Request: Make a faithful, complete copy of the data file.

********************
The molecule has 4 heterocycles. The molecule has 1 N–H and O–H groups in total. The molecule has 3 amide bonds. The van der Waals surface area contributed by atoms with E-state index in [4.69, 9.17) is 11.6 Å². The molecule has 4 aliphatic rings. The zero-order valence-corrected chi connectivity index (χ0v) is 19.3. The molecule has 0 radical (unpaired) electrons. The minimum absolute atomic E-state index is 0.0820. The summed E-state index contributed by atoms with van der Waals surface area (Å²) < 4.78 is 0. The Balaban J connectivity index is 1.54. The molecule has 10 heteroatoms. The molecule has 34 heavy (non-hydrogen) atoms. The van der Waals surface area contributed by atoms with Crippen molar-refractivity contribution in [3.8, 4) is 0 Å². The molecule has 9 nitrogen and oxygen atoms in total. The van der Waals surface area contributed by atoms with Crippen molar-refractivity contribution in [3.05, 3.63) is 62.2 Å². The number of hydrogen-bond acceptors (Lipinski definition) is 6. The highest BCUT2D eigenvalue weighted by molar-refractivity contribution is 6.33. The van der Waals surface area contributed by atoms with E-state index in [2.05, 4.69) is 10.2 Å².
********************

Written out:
The molecule has 4 heterocycles. The molecule has 1 N–H and O–H groups in total. The molecule has 3 amide bonds. The van der Waals surface area contributed by atoms with E-state index in [4.69, 9.17) is 11.6 Å². The molecule has 4 aliphatic rings. The zero-order valence-corrected chi connectivity index (χ0v) is 19.3. The molecule has 0 radical (unpaired) electrons. The minimum absolute atomic E-state index is 0.0820. The summed E-state index contributed by atoms with van der Waals surface area (Å²) < 4.78 is 0. The Balaban J connectivity index is 1.54. The molecule has 10 heteroatoms. The molecule has 34 heavy (non-hydrogen) atoms. The van der Waals surface area contributed by atoms with Crippen molar-refractivity contribution in [3.8, 4) is 0 Å². The molecule has 9 nitrogen and oxygen atoms in total. The van der Waals surface area contributed by atoms with Crippen molar-refractivity contribution in [3.05, 3.63) is 62.2 Å². The number of hydrogen-bond acceptors (Lipinski definition) is 6. The highest BCUT2D eigenvalue weighted by molar-refractivity contribution is 6.33. The van der Waals surface area contributed by atoms with E-state index in [2.05, 4.69) is 10.2 Å².